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UK To Confiscate Criminals' Book, Movie Profits The UK has proposed that "money made by criminals who sell the stories of their crimes to newspapers or have them turned into books or films will be confiscated through the courts." The Guardian (UK) 11/11/06
Posted: 11/12/2006 7:13 am
Dikes To Protect Venice Approved Italy has approved a $5.9 billion project to build dykes to protect the city from flooding. "The project, slated for completion in 2011, includes the construction of 78 floodgates that can be raised by 110 centimeters (43 inches) to keep water from entering Venice's lagoon. High tides now flood the city several times a year, damaging historic buildings and disrupting transport." Bloomberg 11/10/06
Posted: 11/12/2006 6:47 am
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Turkish State Opera To Women Musicians: Cover Up! Female Turkish orchestra musicians have been warned not to show any cleavage. "It is not appropriate for a musician's cleavage to draw more attention than the instrument they are playing. This is a state institution. Women wear dresses that show the cleft in their cleavage, which is unsightly." Hurriyet (Turkey) 11/11/06
Posted: 11/12/2006 7:27 am
Vandals Damage Boris Pasternak's Grave "The modest tombstone, at a cemetery in the famed writers' retreat of Peredelkino outside Moscow, was covered with soot after vandals put wreathes around it and set them on fire." Yahoo! (Reuters) 11/11/06
Posted: 11/12/2006 6:56 am
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Hare Gambles On Broadway Playwright David Hare is bringing his new play straight to Broadway. But why? It is the only new play opening there this fall. "Though much of his professional success has been in America, until now - with Stuff Happens and The Vertical Hour - he has never felt comfortable writing about it. What he's most famous for are his dissections of British life, yet America has played a crucial part in his political - and theatrical - education." The Observer (UK) 11/12/06
Posted: 11/12/2006 7:10 am
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A Focus On African American Books "Next week The Baltimore Times will join The New York Amsterdam News, The Philadelphia Tribune and several others in introducing Blacks & Books, a monthly insert focusing on books by or of interest to readers of African descent. The publishing industry is greeting the enterprise and its initial 100,000-copy print run with enthusiasm, and caution." The New York Times 11/12/06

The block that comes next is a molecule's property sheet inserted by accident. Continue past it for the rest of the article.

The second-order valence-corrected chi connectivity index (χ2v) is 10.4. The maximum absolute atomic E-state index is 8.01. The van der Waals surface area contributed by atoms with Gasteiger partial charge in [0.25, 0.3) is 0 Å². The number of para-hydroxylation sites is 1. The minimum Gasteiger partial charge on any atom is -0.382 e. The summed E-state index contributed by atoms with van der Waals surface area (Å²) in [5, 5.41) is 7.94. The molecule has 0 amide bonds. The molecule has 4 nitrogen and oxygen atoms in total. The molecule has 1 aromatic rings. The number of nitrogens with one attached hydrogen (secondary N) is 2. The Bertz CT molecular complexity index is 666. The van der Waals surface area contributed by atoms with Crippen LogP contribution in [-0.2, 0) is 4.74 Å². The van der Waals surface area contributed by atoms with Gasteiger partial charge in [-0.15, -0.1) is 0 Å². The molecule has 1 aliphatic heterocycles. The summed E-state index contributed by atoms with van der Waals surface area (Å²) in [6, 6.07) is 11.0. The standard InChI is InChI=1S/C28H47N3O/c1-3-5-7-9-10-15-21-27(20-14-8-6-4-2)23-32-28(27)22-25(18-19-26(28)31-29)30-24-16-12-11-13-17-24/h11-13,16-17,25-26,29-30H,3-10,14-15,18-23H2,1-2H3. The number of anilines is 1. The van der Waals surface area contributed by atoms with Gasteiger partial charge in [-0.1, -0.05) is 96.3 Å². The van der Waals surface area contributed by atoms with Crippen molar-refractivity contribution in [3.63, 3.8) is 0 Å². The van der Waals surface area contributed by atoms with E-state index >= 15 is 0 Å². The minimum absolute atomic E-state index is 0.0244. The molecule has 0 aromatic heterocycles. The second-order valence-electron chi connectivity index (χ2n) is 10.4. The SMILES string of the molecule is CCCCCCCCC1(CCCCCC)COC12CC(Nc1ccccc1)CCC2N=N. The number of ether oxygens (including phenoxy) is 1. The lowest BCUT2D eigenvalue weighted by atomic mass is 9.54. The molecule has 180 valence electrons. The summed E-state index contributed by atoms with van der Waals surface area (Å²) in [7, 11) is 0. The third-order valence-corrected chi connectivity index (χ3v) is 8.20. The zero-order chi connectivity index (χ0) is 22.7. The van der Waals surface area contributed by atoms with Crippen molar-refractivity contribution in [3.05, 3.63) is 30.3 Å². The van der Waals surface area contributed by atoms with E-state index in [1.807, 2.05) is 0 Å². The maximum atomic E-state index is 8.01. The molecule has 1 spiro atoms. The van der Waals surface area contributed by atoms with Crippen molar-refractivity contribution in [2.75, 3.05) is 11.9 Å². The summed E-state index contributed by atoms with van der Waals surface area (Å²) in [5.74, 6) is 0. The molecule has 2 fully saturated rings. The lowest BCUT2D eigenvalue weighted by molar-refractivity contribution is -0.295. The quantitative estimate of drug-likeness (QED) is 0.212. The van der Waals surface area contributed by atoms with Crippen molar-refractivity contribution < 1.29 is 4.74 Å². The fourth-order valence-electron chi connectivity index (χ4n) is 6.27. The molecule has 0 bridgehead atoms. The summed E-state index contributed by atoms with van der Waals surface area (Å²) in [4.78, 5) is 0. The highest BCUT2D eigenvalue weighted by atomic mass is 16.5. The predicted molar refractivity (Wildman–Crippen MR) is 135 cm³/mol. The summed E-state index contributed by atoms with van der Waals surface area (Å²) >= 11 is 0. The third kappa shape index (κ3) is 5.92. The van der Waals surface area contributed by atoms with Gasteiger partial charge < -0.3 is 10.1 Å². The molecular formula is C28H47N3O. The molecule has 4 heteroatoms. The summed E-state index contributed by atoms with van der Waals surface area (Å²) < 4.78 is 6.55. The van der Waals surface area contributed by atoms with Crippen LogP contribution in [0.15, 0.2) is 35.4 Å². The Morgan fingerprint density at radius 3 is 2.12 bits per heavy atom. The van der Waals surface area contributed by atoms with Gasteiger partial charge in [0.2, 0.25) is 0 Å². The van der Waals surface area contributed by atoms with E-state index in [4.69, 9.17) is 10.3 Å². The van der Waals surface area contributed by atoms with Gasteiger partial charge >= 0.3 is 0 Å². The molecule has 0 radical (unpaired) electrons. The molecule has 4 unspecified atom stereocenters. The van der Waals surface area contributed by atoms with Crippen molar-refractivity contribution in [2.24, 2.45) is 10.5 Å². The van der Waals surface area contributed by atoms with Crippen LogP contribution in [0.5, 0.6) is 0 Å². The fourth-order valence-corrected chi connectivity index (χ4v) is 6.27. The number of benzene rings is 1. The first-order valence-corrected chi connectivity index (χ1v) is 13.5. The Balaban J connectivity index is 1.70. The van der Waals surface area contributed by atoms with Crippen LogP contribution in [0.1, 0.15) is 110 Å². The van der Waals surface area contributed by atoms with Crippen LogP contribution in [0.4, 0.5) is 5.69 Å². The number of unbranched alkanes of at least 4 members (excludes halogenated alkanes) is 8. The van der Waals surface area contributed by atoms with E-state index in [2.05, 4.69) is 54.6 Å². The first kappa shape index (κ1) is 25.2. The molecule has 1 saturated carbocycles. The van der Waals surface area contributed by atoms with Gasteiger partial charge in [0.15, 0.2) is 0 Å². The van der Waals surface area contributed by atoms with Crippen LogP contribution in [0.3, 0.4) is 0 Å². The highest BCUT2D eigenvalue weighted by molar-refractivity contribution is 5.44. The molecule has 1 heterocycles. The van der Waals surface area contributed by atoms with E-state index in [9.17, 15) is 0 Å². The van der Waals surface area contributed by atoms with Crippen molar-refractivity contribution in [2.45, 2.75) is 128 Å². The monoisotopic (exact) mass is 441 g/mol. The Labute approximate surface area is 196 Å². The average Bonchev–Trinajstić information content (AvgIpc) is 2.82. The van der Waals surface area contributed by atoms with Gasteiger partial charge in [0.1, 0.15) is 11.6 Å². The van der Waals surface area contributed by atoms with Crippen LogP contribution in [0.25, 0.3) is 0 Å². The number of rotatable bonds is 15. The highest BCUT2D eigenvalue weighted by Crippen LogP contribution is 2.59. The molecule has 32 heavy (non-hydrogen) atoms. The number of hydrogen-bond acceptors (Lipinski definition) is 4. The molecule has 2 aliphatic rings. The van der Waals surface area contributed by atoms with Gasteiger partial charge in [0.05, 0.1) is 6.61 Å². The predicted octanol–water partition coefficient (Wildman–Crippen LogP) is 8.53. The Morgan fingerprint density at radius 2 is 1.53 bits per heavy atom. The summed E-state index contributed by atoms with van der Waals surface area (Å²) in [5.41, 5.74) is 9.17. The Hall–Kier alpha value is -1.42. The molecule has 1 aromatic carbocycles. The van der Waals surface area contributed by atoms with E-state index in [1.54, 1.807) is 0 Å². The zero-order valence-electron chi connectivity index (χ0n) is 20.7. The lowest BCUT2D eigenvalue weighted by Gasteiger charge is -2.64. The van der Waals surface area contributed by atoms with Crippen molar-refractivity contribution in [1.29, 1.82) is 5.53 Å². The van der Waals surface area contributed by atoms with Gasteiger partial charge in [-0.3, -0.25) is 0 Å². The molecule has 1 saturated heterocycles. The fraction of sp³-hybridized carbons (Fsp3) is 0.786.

Posted: 11/12/2006 7:52 am
Stoking Interest In Pynchon In The Digital Age Thomas Pynchon is now 69, but "time, and the Internet, have advanced in his favour. It's been nine years since his previous novel, 'Mason & Dixon,' came out, and fans have fully digitized their passion, building an online community worthy of an author who as much as anyone brought a high-tech sensibility to literary fiction." The Globe & Mail (Canada) 11/11/06
Posted: 11/12/2006 7:39 am
BookExpo To Try Its Luck In Vegas America's annual BookExpo is hading back to Las Vegas for te first time in 10 years. "The 2007 BookExpo America is scheduled for May 31 to June 3 in New York. The convention will move to Los Angeles in 2008 and back to New York in 2009 before heading to Las Vegas in 2010." Yahoo! (AP) 11/11/06
Posted: 11/12/2006 6:53 am
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Why Are Agents Shut Out Of Oscar Voting? Sometimes it seems, like they let anyone vote for the Oscars. Besides actors, directors and producers, casting directors and makeup, design and other technical teams all get votes. Even publicists. But not agents. "As they prepare to argue their case yet another time, agents note that their role has changed from the days when they simply got actors to sign on the dotted line." Los Angeles Times 11/11/06
Posted: 11/12/2006 7:20 am
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In Praise Of Matthew Bourne "The most popular choreographer today, the man who is pulling in the crowds that otherwise leave dance alone, is the one who concentrates most on dance narrative: Matthew Bourne." San Francisco Chronicle 11/12/06
Posted: 11/12/2006 8:05 am